Religious division continued to plague Charles’ empire, but the threat of the Turkish armies on the eastern border of his lands forced him to act. He could not wait for the long expected council to convene and resolve the differences. When two Catholic princes-George, Duke of Saxony, and Joachim I, Elector of Brandenburg-died, each to be succeeded by sons with Protestant convictions, he had to proceed quickly to avoid further religious division and to unite his kingdom militarily. For this purpose he was able to use Landgrave Philip of Hesse. Philip had entered into a bigamous marriage, which was punishable by death according to imperial law, so Charles could count on his support for future religious conversations and agreements.
The first attempted colloquy was scheduled for Speyer in April 1540, but was moved to Hagenau due to illness. When it finally convened, conversations broke down quickly over basic procedural questions. Lutherans wanted the Augsburg Confession as basis for the talks, but the Catholic party argued that it was no longer representative of Luther’s theology, especially in light of the 1537 Smalcald Articles. Due to the gridlock, the emperor declared recess in July and convoked another colloquy for Worms in October. The Worms colloquy eventually opened in November and both sides agreed to accept the Augustana as basis for debate. Only tentative agreement on original sin had been reached between John Eck and Philipp Melanchthon at Worms before the colloquy was suspended again and scheduled to reconvene at Regensburg in April 1541 so Charles V could be present. During the course of Worms, however, surreptitious conversations between the two sides were initiated. With Johannes Gropper and Gerhard Veltwyck on the Catholic side and Martin Bucer and Wolfgang Capito on the other, the resulting conversations led to the so-called Worms Articles, which they would then circulate amongst various nobles and theologians, including Luther and Melanchthon. They were then emended, translated from Latin to German, and placed before the participants at the Regensburg Colloquy (alternately, Diet of Ratisbon).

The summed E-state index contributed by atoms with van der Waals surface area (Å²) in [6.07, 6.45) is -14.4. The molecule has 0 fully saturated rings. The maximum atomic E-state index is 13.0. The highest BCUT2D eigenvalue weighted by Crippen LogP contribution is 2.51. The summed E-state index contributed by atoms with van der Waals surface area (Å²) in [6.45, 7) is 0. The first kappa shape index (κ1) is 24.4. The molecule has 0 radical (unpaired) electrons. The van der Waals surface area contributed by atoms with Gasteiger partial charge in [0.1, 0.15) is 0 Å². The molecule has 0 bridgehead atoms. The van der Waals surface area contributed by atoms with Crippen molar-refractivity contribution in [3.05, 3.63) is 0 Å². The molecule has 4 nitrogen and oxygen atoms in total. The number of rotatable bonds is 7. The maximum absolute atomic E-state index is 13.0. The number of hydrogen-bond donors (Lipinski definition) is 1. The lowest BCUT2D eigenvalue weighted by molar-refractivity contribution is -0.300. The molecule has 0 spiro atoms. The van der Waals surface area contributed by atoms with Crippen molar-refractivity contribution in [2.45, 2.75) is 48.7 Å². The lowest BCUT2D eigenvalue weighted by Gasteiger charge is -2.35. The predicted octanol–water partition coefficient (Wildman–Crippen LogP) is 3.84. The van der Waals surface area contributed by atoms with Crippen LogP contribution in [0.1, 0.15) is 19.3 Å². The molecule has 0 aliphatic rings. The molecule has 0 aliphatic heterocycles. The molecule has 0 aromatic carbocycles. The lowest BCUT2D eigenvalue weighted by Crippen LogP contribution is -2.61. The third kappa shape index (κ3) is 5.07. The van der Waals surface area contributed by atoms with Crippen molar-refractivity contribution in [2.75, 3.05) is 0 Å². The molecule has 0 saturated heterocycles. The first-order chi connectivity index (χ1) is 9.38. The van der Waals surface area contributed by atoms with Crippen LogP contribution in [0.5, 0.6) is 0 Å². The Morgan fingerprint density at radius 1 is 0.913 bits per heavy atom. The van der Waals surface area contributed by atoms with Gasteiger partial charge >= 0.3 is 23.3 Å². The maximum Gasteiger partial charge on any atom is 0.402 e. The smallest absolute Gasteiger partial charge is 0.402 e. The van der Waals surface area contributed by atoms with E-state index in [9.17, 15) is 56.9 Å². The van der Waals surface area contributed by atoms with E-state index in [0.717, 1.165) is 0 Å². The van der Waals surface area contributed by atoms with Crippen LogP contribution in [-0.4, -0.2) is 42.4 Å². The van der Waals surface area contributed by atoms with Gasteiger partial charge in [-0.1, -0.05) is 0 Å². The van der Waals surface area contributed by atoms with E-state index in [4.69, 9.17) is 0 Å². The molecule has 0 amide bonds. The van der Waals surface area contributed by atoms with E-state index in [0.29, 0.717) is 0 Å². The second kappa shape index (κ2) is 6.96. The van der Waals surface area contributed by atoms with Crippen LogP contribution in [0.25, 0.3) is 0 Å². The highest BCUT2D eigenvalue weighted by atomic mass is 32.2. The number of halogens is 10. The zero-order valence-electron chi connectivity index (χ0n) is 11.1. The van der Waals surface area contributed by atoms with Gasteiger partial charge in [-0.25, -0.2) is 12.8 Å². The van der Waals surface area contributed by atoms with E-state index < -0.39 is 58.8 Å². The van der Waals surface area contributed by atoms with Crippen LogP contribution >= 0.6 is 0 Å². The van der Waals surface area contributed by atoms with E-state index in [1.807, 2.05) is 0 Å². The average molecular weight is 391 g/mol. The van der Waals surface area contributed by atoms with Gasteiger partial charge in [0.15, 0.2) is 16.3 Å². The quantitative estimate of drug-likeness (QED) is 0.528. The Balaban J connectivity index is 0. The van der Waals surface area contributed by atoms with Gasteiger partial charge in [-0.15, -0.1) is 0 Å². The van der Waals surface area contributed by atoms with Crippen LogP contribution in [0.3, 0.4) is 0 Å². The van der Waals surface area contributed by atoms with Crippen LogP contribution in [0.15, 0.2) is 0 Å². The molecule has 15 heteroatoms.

The result was the infamous Regensburg Book that would serve as the basis for the colloquy in April and May of 1541. The Catholic representatives were Eck, Gropper, and the humanist Julius Pflug, while the Protestants were Bucer, Melanchthon, and Johannes Pistorius. Over those two months, the colloquy led to agreement on numerous articles, including the fall, free will, the cause of sin, and original sin. Eventually compromise was even reached on justification, with both sides agreeing—albeit reluctantly—to a doctrine of double righteousness that balanced a largely Catholic inherited righteousness with a Protestant imputed righteousness. Despite those achievements, the sides could not reconcile their views on the church, the relationship between church and Scripture, or the sacraments, leading to the dissolution of the colloquy. Both Rome and the Protestants ultimately rejected the agreements reached there. Charles V laid aside efforts at religious reconciliation and turned to military concerns, trusting the pope to convoke the promised council and preparing for war against the resisting Schmalkaldic League.